Guidance for Industry: Regulatory Framework for Substances Intended for Use in Human Food or Animal Food on the Basis of the Generally Recognized as Safe (GRAS) Provision of the Federal Food, Drug, and Cosmetic Act November 2017
- Docket Number:
- Issued by:
Guidance Issuing OfficeCenter for Veterinary MedicineCenter for Food Safety and Applied Nutrition
This guidance is intended for any person (you) who intends to market a food substance on the basis of a conclusion that the substance is GRAS under the conditions of its intended use (a GRAS conclusion), including a manufacturer of the food substance, a manufacturer of a food product containing the food substance, and a distributor of a food product containing the food substance. We are issuing this guidance to:
- Direct you to the statutory and regulatory criteria that govern eligibility for classification of a substance as GRAS under the conditions of its intended use, and remind you of your responsibilities to comply with those criteria;
- Advise you to carefully consider whether the intended use of the food substance fully satisfies the criteria for eligibility for classification as GRAS and is lawful under sections 201(s) and 409 of the Federal Food, Drug, and Cosmetic Act (FD&C Act) and our regulations in Title 21 of the Code of Federal Regulations (21 CFR);
- Remind you that a GRAS conclusion based upon scientific procedures requires the same quantity and quality of scientific evidence as is required to obtain approval of a food additive and direct you to a series of our guidance documents that address scientific issues associated with demonstrating the safety of a food substance;
- Remind you that a GRAS conclusion based on common use in food requires evidence of a substantial history of consumption prior to January 1, 1958;
- Remind you that all GRAS conclusions must be considered in context based on the knowledge and information available at a point in time, because scientific knowledge and information about a particular substance can evolve and sometimes change over time;
- Strongly encourage you to contact us and follow the available procedures for our oversight of GRAS conclusions by submitting a GRAS Notice to us in accordance with the procedures in 21 CFR part 170, subpart E (for a substance that would be used in human food) or 21 CFR part 570, subpart E (for a substance that would be used in animal food); and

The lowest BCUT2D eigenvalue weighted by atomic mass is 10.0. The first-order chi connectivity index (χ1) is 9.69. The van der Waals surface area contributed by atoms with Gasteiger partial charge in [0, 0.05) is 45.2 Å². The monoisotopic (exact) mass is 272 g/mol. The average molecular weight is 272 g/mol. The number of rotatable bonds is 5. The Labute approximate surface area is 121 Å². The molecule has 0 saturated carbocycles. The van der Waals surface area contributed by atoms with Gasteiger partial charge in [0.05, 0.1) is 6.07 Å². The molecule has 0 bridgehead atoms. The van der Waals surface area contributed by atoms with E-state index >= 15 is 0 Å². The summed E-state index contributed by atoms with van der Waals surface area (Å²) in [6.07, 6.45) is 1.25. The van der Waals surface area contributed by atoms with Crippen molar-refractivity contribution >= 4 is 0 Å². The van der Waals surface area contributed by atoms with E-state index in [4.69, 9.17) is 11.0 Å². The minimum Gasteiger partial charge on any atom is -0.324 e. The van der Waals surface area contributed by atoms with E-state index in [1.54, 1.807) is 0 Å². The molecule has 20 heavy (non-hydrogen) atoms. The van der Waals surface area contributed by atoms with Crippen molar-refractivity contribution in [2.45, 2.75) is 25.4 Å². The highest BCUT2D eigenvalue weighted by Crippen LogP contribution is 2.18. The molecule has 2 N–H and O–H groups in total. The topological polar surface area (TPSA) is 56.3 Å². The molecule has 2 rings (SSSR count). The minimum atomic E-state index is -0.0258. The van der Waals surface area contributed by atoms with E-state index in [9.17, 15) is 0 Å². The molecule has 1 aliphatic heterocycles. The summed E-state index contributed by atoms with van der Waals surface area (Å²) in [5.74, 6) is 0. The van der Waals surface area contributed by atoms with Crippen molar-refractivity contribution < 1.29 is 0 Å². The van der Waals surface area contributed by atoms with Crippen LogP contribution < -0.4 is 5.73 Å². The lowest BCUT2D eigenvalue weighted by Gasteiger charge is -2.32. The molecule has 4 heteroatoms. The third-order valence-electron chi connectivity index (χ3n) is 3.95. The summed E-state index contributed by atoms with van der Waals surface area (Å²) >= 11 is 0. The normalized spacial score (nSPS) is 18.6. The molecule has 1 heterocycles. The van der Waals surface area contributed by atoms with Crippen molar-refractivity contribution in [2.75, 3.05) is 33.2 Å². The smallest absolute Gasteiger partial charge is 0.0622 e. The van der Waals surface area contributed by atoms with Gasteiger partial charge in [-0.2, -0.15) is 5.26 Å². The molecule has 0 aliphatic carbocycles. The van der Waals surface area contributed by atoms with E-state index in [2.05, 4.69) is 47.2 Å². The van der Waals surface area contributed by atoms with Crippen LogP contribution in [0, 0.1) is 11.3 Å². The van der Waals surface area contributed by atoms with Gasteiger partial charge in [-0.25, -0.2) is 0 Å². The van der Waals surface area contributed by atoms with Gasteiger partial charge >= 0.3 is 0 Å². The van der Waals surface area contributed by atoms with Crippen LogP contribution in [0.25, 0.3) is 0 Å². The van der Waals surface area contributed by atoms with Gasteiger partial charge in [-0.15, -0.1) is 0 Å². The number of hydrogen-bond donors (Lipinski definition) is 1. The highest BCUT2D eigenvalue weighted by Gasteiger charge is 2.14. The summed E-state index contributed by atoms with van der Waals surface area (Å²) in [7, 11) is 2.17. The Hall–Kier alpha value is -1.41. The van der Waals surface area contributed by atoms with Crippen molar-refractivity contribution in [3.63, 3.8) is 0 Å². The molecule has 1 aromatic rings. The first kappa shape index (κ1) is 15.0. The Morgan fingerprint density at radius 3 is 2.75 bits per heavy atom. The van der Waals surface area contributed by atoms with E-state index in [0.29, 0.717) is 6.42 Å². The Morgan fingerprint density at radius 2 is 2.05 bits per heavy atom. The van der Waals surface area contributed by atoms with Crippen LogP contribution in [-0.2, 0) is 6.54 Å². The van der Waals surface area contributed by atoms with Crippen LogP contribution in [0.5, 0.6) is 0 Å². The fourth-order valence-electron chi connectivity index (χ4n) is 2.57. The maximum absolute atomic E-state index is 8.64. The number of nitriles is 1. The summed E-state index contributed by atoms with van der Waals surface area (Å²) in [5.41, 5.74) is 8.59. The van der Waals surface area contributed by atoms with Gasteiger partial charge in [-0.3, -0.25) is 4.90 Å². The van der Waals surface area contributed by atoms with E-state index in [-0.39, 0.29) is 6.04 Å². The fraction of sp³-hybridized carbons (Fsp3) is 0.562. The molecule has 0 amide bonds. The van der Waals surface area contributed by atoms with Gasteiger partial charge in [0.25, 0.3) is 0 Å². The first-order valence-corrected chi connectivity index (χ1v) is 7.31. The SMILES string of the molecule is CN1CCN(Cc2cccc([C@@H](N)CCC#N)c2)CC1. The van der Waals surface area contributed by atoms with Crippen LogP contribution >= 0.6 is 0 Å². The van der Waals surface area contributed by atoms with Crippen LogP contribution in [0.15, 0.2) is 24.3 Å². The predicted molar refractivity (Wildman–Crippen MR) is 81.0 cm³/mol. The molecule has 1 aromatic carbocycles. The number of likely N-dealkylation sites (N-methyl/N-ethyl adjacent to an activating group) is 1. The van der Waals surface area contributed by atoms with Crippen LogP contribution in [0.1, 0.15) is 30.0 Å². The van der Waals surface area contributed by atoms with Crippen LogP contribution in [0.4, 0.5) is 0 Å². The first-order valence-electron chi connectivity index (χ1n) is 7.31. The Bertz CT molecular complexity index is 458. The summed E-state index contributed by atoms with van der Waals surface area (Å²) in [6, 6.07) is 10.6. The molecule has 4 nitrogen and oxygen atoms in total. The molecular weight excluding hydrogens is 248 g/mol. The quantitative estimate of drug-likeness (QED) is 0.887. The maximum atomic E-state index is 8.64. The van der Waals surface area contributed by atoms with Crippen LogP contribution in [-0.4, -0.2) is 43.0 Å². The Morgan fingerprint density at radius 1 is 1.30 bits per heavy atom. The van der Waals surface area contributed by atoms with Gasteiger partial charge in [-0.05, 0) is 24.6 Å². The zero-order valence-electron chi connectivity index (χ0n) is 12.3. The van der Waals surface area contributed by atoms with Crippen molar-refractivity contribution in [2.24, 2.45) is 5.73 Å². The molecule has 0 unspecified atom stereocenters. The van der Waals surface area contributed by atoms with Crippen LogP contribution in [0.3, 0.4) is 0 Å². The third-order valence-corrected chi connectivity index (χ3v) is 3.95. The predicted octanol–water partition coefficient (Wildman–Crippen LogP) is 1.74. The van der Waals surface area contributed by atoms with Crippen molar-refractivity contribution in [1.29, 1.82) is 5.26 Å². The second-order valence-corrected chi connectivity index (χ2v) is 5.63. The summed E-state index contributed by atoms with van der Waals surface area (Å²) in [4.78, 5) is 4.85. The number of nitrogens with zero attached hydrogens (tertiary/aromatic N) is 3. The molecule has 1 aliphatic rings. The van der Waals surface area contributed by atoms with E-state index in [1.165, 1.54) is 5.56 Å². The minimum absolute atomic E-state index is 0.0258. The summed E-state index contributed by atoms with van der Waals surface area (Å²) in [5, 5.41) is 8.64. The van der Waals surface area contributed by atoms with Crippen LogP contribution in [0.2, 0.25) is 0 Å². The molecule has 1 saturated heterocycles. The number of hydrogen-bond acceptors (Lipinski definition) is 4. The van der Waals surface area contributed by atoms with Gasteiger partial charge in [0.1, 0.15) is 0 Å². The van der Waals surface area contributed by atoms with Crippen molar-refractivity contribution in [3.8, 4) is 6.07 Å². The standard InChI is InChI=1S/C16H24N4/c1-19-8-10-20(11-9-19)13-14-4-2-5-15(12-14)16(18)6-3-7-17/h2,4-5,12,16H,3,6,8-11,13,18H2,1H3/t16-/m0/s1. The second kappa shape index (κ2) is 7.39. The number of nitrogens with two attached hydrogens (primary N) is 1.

- Recommend that you use the framework for a GRAS notice in documenting a GRAS conclusion if you decide to market a food substance on the basis of an independent GRAS conclusion (i.e., a GRAS conclusion that you do not submit to FDA as a GRAS notice).
We also are issuing this guidance to advise you that when a substance is not GRAS under the conditions of its intended use (or is not otherwise excepted from the definition of “food additive” in section 201(s) of the FD&C Act), that use of the substance is a food additive use subject to FDA’s premarket review as mandated by the FD&C Act. Any food that is, or bears or contains, an unapproved food additive is deemed unsafe and is therefore adulterated under the FD&C Act. When a substance added to food is not GRAS (and is not otherwise excepted from the definition of a “food additive”) and is not approved as a food additive under the conditions of its intended use, we can take various actions, including issuing a warning letter (which we make public on our Web site) to companies that manufacture or distribute the food additive and/or food containing the food additive; issuing a public alert; and taking enforcement action to stop distribution of the food substance and foods containing it on the grounds that such foods are or contain an unlawful food additive. As appropriate, we can issue a declaratory order determining that the substance is not GRAS under the conditions of its intended use and is a food additive subject to section 409 of the FD&C Act. As we implement the GRAS notification procedure that is established in 21 CFR part 170, subpart E and 21 CFR part 570, subpart E, we intend to continue to closely monitor and assess the ramifications of the use of substances without food additive approval or evaluation by FDA through the GRAS notification procedure. We intend to take action as appropriate, particularly when the available data and information raise a safety concern about the use of a substance.
FDA's guidance documents, including this guidance, do not establish legally enforceable responsibilities. Instead, guidances describe our current thinking on a topic and should be viewed only as recommendations, unless specific regulatory or statutory requirements are cited. The use of the word should in FDA guidances means that something is suggested or recommended, but not required.
You can submit online or written comments on any guidance at any time (see 21 CFR 10.115(g)(5))
If unable to submit comments online, please mail written comments to:
Food and Drug Administration
5630 Fishers Lane, Rm 1061
Rockville, MD 20852
All written comments should be identified with this document's docket number: FDA-2016-D-4484.